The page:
Pace: Nursing homes are slower-paced, and nurses here tend to be able to give each resident more focused and holistic attention, especially since the patients tend to stay in a nursing home for a longer period of time, as compared to hospitals.
People you work with: Nursing homes are more community-based, allowing the nurses here to work with social workers and activity coordinators in addition to healthcare professionals. Not only does this expand your network outside of healthcare, but it also gives you a better understanding of a patient’s needs beyond medical aid.
Pace: Home care nurses’ schedules are pegged to their patients, which means the pace would vary depending on the assignment you take up. Assignments are also segmented into long-hour (up to 12 hours) or short-hour (from 1 hour onwards) cases. For short-hour visits, you can expect to have a relatively faster pace of work as you will be shuttling from one residence to another within a day. Long-hour visits tend to be for overnight care duties, where you can expect a slower pace of work as your patients would be asleep for a large part of it.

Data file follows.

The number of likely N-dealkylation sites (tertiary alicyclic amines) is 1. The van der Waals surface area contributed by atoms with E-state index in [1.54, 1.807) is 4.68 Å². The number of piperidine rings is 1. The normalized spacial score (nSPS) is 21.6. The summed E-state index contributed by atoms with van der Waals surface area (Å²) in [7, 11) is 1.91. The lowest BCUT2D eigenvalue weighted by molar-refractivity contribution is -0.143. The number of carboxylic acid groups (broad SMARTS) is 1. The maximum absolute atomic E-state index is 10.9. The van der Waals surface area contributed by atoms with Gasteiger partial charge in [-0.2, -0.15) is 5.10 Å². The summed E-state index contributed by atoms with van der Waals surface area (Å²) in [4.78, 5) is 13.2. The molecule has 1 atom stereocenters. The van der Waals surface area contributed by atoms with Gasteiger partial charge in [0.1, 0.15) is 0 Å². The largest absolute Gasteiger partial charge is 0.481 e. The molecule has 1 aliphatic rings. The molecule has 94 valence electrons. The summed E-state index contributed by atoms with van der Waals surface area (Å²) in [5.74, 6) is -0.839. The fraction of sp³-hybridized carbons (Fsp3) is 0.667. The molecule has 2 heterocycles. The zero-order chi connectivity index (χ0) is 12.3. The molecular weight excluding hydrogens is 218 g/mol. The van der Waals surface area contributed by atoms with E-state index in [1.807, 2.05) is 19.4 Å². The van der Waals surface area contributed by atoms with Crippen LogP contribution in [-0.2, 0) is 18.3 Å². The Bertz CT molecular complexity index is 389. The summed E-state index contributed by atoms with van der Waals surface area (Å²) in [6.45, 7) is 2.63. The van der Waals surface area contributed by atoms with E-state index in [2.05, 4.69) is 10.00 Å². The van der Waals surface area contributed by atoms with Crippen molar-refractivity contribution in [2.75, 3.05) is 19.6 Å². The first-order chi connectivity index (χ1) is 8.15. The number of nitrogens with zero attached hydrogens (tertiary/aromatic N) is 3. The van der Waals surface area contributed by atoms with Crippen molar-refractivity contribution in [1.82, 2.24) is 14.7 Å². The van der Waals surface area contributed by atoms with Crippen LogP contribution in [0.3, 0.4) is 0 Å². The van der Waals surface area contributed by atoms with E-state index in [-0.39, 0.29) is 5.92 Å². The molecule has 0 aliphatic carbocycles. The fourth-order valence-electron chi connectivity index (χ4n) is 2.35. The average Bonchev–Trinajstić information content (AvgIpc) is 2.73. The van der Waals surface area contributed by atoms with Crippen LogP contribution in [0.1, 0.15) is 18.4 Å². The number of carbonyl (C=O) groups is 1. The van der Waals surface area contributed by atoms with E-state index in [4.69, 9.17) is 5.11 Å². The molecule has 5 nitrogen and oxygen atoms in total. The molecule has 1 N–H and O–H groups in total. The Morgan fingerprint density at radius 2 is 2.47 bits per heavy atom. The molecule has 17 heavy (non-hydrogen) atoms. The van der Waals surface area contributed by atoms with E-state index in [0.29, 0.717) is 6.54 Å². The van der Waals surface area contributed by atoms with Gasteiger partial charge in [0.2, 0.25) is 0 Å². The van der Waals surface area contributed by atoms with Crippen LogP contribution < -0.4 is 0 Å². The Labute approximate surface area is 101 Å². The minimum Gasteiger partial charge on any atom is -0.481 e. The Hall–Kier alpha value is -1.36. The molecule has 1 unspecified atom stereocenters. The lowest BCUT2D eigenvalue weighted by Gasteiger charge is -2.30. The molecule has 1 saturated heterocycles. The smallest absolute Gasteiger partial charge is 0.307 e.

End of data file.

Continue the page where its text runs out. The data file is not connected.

⏰ Flexible work schedules, better work-life balance
People you work with: Similar to nursing homes, home care nurses can also expect to work with social workers and other healthcare professionals. However, you can also expect to work independently, which may be a perk as you do not have to manage any workplace politics and can focus on providing the best care to your patients. On top of working with your patients, it is also important to build good relationships with the family or primary caregiver or the patients you care for, such that they can trust to leave their family member under your care.